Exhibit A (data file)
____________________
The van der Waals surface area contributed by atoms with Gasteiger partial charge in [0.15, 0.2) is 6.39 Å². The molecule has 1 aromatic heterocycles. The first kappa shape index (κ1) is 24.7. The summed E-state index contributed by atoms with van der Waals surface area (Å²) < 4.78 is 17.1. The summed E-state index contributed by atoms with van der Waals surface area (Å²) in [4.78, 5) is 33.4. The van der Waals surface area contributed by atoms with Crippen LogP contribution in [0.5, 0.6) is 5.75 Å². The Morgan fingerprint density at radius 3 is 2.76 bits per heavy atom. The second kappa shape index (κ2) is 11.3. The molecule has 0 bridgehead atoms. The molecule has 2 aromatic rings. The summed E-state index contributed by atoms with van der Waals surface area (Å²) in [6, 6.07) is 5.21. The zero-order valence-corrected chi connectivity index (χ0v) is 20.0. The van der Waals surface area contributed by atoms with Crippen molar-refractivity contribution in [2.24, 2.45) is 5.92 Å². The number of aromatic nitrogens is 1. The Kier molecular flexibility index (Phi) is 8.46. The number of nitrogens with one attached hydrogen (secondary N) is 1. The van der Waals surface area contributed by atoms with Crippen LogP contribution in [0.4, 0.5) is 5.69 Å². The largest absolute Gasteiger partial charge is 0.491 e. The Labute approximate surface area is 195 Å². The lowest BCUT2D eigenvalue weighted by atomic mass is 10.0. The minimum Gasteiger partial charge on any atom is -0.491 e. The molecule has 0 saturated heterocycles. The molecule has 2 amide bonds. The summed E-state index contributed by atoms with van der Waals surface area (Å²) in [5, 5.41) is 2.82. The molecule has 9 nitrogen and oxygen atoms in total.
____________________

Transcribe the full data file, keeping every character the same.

The van der Waals surface area contributed by atoms with Gasteiger partial charge in [0.15, 0.2) is 6.39 Å². The molecule has 1 aromatic heterocycles. The first kappa shape index (κ1) is 24.7. The summed E-state index contributed by atoms with van der Waals surface area (Å²) < 4.78 is 17.1. The summed E-state index contributed by atoms with van der Waals surface area (Å²) in [4.78, 5) is 33.4. The van der Waals surface area contributed by atoms with Crippen LogP contribution in [0.5, 0.6) is 5.75 Å². The Morgan fingerprint density at radius 3 is 2.76 bits per heavy atom. The second kappa shape index (κ2) is 11.3. The molecule has 0 bridgehead atoms. The molecule has 2 aromatic rings. The summed E-state index contributed by atoms with van der Waals surface area (Å²) in [6, 6.07) is 5.21. The zero-order valence-corrected chi connectivity index (χ0v) is 20.0. The van der Waals surface area contributed by atoms with Crippen molar-refractivity contribution in [2.24, 2.45) is 5.92 Å². The number of aromatic nitrogens is 1. The Kier molecular flexibility index (Phi) is 8.46. The number of nitrogens with one attached hydrogen (secondary N) is 1. The van der Waals surface area contributed by atoms with Crippen LogP contribution in [0.4, 0.5) is 5.69 Å². The largest absolute Gasteiger partial charge is 0.491 e. The Labute approximate surface area is 195 Å². The lowest BCUT2D eigenvalue weighted by atomic mass is 10.0. The minimum Gasteiger partial charge on any atom is -0.491 e. The molecule has 0 saturated heterocycles. The molecule has 2 amide bonds. The summed E-state index contributed by atoms with van der Waals surface area (Å²) in [5, 5.41) is 2.82. The molecule has 9 nitrogen and oxygen atoms in total.